Li mentions that conductor Liu was very supportive throughout the rehearsals. They were both trained by Chinese conductor Xu Xin.

Back in 1994, Liu, then a middle school student living in Jinan, Shandong province, read an article about Li, who won the first prize at a national conducting competition, from a music magazine. At that time, Liu, who was introduced to music by his father, a flutist and composer of Shandong Liuzi Opera Troupe, dreamed of becoming a conductor.

"That article inspired me to pursue my dream as a conductor and also introduced me to conductor Xu Xin," recalls Liu, who wrote a letter to Xu, expressing his wish to be a conductor. To his surprise, Xu replied and invited him to Beijing to meet him at the Central Conservatory of Music, where Xu worked. In 1997, Liu was enrolled to study conducting at the school and joined the China National Traditional Orchestra in 2002.

"I also like Western music, and to explore the musical language and compositional techniques the composers used. But traditional Chinese music offers a bigger world to me. As a conductor, I could have much more, like using 'mother tongue'," says Liu.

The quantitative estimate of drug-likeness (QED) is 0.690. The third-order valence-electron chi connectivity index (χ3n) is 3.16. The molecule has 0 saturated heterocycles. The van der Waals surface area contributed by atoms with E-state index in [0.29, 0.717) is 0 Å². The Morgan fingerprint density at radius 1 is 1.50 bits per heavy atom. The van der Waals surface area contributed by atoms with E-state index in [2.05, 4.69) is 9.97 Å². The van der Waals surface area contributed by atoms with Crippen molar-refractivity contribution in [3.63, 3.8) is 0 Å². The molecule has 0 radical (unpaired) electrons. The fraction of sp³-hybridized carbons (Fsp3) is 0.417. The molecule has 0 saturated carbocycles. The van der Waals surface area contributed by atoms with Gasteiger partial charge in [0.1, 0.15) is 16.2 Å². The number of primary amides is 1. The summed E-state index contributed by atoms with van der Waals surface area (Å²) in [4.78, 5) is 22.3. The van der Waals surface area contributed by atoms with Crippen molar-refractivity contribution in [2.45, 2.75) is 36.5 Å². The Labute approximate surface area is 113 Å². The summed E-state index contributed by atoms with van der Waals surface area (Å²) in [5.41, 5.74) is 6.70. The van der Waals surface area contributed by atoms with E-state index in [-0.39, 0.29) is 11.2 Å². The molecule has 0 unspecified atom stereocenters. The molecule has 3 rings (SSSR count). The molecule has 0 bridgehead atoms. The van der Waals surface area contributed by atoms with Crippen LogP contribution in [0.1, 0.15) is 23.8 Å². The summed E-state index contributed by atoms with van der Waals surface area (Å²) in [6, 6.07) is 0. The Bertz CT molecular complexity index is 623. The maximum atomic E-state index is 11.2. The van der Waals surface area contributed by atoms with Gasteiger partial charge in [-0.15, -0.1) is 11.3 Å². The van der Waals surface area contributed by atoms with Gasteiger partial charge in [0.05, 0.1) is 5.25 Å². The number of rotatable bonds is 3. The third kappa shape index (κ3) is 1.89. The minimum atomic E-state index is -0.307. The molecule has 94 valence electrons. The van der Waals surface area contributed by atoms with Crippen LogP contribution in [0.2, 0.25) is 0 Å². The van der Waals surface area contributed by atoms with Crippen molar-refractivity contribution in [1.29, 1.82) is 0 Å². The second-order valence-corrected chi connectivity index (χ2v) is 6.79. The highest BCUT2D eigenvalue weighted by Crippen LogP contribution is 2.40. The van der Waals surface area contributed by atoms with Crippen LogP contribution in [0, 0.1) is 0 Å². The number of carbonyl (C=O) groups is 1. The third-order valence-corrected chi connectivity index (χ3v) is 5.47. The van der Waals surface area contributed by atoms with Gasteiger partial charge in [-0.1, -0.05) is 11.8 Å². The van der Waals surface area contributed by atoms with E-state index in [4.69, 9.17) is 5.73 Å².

From April 8 to 28, the festival will also have 10 concerts featuring Chinese traditional music orchestras, including the China Broadcasting Chinese Orchestra, the Beijing Chinese Orchestra, the Traditional Chamber Orchestra of the Central Conservatory of Music Concert and the National Traditional Orchestra Academia China. Conductors including Hong Yongyan and Chen Bing will be featured.

During the festival's closing ceremony, which will be held on April 28, the audience will enjoy a concert Night of Pipa. The China National Traditional Orchestra will perform with famous pipa soloists, including Wu Yuxia, Zhao Cong, and Yang Jing, under the baton of conductor Liu.

According to Wang Luli, deputy director of the NCPA's Program Management Department, the idea of launching the Spring of Traditional Chinese Music came from the NCPA's popular event the China Orchestra Festival, which has been held twice a year since 2008 and aims to showcase and promote symphony orchestras and Chinese music.

Wang says that the Spring of Traditional Chinese Music will also be held twice a year and will invite more conductors of symphony orchestras to work with traditional Chinese music orchestras.

"Nowadays, young people are drawn to traditional Chinese music thanks to the social media platforms, where many talented musicians showcase their traditional Chinese musical instruments. We've seen the trend and want to show them more about traditional Chinese music," says Zhao Cong, who is keen on promoting traditional Chinese music with creative approaches, such as livestreaming. "Though the musical instruments we play with are from ancient China, the sounds we make could be very pioneering, which deserve to be enjoyed by more people."